The Bob Keppel Criminal Justice Division of the Washington State Attorney General's Office has an exciting opportunity in its Seattle office for attorneys interested in supervising a team of attorneys who prosecute the civil commitment of sexually violent predators. The attorney selected for this position will serve as a Trial Team Leader and supervise other attorneys in the Sexually Violent Predator (SVP) Unit of the Criminal Justice Division. The attorney will also handle a lesser caseload of SVP civil commitment cases in addition to supervisory duties. The SVP Unit prosecutes civil commitment cases throughout Washington's 39 counties. We seek an attorney with significant litigation experience to lead and supervise a trial team of 3-4 attorneys who prosecute SVP cases. The selected candidate will report to the SVP Section Chief. The selected candidate will work with other attorneys, paralegals, legal assistants and investigators to successfully prosecute SVP cases. The selected candidate is responsible for managing attorneys under his/her supervision, evaluating attorney performance, assisting/mentoring attorneys in trial preparation, and assisting in the development of training for less-experienced trial attorneys. Work in the SVP Unit is demanding but rewarding. The selected candidate will join a staff of experienced attorneys and professional staff dedicated to safer communities. Requirements include a JD and 5 years of trial experience. Visit posting for additional details, qualifications and application portal at: https://www.governmentjobs.com/careers/washington/jobs/2329661/attorney-team-leader-svp-unit-criminal-justice-division-in-seattle?department=Attorney%20General's%20Office&sort=PositionTitle%7CAscending&pagetype=jobOpportunitiesJobsDeadline to apply is 2/18/19. The WA AGO is an EOE. Persons requiring reasonable accommodation may contact Tracy Robinson at 360-586-7693. The hearing impaired may contact the Washington Relay Service at 1-800-676-3777 or www.washingtonrelay.com.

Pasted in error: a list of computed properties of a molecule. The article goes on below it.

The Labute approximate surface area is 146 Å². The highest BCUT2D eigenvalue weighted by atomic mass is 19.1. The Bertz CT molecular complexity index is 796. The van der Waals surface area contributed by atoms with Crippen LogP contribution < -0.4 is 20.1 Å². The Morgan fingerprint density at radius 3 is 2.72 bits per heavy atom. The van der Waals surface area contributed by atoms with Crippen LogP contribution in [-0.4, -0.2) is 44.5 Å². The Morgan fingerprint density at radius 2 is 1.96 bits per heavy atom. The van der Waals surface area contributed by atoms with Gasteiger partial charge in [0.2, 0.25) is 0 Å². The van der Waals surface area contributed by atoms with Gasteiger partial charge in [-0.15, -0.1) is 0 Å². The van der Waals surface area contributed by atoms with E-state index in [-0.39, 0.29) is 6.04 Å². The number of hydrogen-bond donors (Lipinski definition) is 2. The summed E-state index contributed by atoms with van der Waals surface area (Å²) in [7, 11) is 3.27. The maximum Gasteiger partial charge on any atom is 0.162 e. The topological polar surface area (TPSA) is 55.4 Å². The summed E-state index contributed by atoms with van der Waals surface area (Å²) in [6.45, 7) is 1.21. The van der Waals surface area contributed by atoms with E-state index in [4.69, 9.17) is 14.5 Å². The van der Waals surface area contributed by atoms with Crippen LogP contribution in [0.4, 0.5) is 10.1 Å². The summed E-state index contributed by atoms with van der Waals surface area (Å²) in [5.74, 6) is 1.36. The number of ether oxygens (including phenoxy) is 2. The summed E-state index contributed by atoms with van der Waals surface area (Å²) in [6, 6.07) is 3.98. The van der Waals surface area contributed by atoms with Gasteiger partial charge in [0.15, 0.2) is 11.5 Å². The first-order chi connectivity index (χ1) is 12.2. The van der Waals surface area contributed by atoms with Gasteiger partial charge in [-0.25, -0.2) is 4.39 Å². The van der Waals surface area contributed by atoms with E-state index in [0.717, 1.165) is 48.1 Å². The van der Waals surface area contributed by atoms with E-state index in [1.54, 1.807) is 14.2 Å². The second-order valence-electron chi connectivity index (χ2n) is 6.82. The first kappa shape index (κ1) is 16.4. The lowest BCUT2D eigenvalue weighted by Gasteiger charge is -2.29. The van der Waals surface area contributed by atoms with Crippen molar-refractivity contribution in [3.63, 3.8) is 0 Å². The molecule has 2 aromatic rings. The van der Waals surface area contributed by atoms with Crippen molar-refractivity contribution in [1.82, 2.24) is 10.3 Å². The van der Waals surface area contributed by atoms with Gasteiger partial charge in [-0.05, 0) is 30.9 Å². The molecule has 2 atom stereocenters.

Trial Attorney – SVP Unit in the Washington State AGO’s Criminal Justice Division in Seattle.
The Bob Keppel Criminal Justice Division of the Washington State Attorney General's Office has an exciting opportunity in its Seattle office for attorneys interested in prosecuting the civil commitment of sexually violent predators under RCW 71.09. The mission of the Criminal Justice Division is to work with and support its partners in the criminal justice community in creating safe communities. The attorney selected for this position will work to provide safer communities by prosecuting sexually violent predator civil commitment cases throughout Washington's 39 counties. SVP caseloads consist of civil commitment and post commitment trial work in the superior courts, as well as appeals that arise from these cases in both state and federal courts. SVP cases are civil in nature. Trial litigation duties include pretrial discovery under the civil rules such as depositions, interrogatories and requests for production. Duties also include litigating SVP cases through all phases of the SVP proceedings, including filing decisions, initial commitment trials (both bench and jury), post commitment proceedings (including bench and jury release trials), and some appeals. Work in the SVP Unit is demanding but rewarding. The selected candidate will join a staff of experienced attorneys and professional staff dedicated to safer communities. Requirements include a JD and 5 years of trial experience. Visit the posting for additional details, qualifications and application portal at https://www.governmentjobs.com/careers/washington/jobs/2329650/trial-attorney-svp-unit-criminal-justice-division-in-seattle?department=Attorney%20General's%20Office&sort=PositionTitle%7CAscending&page=3&pagetype=jobOpportunitiesJobs Deadline to apply is 2/18/19. The WA AGO is an EOE. Persons requiring reasonable accommodation may contact Tracy Robinson at 360-586-7693. The hearing impaired may contact the Washington Relay Service at 1-800-676-3777 or www.washingtonrelay.com.
Prosecuting Attorney – Washington State AGO’s Criminal Justice Division in Seattle